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Scientists investigate “domino effect” in retinoblastoma

Researchers halted the spread of eye cancer in zebra fish with the injection of a medication designed to inhibit part of the disease pathway

06 Dec 2018 by Selina Powell

Scientists from Johns Hopkins Medicine in the US have reported that a “domino effect” in cells is responsible for the spread of childhood eye cancer.

Writing in Oncogene, researchers described comparing the genetic sequences of eye tumours in children with retinoblastoma whose cancer spread to those that did not spread.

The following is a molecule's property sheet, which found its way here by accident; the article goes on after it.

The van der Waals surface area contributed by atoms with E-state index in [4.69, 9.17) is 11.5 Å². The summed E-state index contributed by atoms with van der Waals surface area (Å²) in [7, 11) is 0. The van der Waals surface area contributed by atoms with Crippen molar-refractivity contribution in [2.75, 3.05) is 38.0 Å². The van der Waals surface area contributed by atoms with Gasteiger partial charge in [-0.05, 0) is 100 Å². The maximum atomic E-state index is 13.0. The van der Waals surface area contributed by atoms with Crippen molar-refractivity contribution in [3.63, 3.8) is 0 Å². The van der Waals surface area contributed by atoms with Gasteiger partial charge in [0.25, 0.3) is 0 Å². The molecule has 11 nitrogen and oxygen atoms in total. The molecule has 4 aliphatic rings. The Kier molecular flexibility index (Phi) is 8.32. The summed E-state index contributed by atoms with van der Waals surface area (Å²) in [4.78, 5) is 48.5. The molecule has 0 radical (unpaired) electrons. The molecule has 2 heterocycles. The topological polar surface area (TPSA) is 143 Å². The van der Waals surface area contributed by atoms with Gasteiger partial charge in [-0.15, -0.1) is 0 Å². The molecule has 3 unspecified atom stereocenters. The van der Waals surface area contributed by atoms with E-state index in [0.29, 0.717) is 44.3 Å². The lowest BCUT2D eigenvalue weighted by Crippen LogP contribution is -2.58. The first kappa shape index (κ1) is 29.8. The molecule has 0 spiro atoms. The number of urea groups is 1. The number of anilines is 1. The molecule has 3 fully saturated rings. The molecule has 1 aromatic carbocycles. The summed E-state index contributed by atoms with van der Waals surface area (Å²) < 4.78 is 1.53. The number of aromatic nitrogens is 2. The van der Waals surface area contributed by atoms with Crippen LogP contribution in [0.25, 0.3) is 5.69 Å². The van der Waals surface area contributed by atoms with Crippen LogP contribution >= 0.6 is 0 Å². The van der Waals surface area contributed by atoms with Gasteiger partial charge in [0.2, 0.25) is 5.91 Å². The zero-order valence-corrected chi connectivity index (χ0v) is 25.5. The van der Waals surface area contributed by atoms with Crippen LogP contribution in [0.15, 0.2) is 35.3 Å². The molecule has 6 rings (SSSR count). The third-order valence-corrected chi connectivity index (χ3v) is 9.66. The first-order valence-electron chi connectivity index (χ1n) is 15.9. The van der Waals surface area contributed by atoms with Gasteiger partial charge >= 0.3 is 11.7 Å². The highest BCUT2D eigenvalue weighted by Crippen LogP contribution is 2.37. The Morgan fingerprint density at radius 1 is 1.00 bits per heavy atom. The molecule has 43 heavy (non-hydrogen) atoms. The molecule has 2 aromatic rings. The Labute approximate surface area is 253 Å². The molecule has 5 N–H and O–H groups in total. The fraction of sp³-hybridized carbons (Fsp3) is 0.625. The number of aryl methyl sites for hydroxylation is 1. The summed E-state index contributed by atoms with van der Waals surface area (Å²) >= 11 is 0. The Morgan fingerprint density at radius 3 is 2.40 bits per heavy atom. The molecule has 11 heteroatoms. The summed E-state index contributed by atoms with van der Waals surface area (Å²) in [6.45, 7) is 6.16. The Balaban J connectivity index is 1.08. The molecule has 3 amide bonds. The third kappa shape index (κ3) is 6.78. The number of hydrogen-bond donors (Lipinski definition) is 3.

They found that a cellular domino effect was responsible for the spread of disease, suggesting that blocking part of the pathway could prevent disease progression.

The scientists concluded that the activin receptor, which plays a role in other cancers such as gallbladder and breast cancer, could be a key target for preventing the spread of retinoblastoma.

To test the theory, researchers injected human retinoblastoma cells into the eyes of two-day-old zebra fish.

They then monitored the growth of eye tumours over the next four to six days.

The scientists injected some of the eyes with a drug that stops the activin receptor from detecting growth signals.

They observed a 55% reduction in the diameter of eye tumours in fish that received the injection compared to those that did not. 

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